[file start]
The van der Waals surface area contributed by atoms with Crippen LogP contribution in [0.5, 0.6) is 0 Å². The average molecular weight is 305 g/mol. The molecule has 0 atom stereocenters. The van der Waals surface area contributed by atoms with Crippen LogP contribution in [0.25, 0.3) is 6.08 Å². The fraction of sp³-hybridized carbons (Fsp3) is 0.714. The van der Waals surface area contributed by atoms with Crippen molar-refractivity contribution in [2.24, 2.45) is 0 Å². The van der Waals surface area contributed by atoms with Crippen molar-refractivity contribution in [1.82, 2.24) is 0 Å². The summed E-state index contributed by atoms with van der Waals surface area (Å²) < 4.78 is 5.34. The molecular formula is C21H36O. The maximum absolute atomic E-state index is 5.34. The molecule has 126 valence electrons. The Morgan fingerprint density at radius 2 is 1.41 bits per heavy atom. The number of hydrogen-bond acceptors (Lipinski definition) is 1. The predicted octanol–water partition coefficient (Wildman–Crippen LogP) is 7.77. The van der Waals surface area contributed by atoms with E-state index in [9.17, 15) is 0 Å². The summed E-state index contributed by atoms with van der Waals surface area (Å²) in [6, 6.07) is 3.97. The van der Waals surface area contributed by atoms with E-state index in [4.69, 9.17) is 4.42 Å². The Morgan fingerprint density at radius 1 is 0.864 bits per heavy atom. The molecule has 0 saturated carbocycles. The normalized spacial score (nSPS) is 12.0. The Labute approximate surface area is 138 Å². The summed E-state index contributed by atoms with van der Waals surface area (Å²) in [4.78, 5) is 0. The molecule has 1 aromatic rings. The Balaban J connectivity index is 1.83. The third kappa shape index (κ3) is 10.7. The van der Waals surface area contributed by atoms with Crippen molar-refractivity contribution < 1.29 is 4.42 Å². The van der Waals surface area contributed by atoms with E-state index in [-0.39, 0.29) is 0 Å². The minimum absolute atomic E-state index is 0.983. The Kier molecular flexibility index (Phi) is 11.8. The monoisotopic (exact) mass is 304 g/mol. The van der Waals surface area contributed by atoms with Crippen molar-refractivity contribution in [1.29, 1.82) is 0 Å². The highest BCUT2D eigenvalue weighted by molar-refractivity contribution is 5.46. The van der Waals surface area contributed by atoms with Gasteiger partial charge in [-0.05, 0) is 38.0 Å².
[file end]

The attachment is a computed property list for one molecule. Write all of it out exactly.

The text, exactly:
The van der Waals surface area contributed by atoms with Crippen LogP contribution in [0.5, 0.6) is 0 Å². The average molecular weight is 305 g/mol. The molecule has 0 atom stereocenters. The van der Waals surface area contributed by atoms with Crippen LogP contribution in [0.25, 0.3) is 6.08 Å². The fraction of sp³-hybridized carbons (Fsp3) is 0.714. The van der Waals surface area contributed by atoms with Crippen molar-refractivity contribution in [2.24, 2.45) is 0 Å². The van der Waals surface area contributed by atoms with Crippen molar-refractivity contribution in [1.82, 2.24) is 0 Å². The summed E-state index contributed by atoms with van der Waals surface area (Å²) < 4.78 is 5.34. The molecular formula is C21H36O. The maximum absolute atomic E-state index is 5.34. The molecule has 126 valence electrons. The Morgan fingerprint density at radius 2 is 1.41 bits per heavy atom. The number of hydrogen-bond acceptors (Lipinski definition) is 1. The predicted octanol–water partition coefficient (Wildman–Crippen LogP) is 7.77. The van der Waals surface area contributed by atoms with E-state index in [9.17, 15) is 0 Å². The summed E-state index contributed by atoms with van der Waals surface area (Å²) in [6, 6.07) is 3.97. The van der Waals surface area contributed by atoms with E-state index in [4.69, 9.17) is 4.42 Å². The Morgan fingerprint density at radius 1 is 0.864 bits per heavy atom. The molecule has 0 saturated carbocycles. The normalized spacial score (nSPS) is 12.0. The Labute approximate surface area is 138 Å². The summed E-state index contributed by atoms with van der Waals surface area (Å²) in [4.78, 5) is 0. The molecule has 1 aromatic rings. The Balaban J connectivity index is 1.83. The third kappa shape index (κ3) is 10.7. The van der Waals surface area contributed by atoms with Crippen molar-refractivity contribution < 1.29 is 4.42 Å². The van der Waals surface area contributed by atoms with E-state index in [-0.39, 0.29) is 0 Å². The minimum absolute atomic E-state index is 0.983. The Kier molecular flexibility index (Phi) is 11.8. The monoisotopic (exact) mass is 304 g/mol. The van der Waals surface area contributed by atoms with Crippen molar-refractivity contribution in [1.29, 1.82) is 0 Å². The highest BCUT2D eigenvalue weighted by molar-refractivity contribution is 5.46. The van der Waals surface area contributed by atoms with Gasteiger partial charge in [-0.05, 0) is 38.0 Å².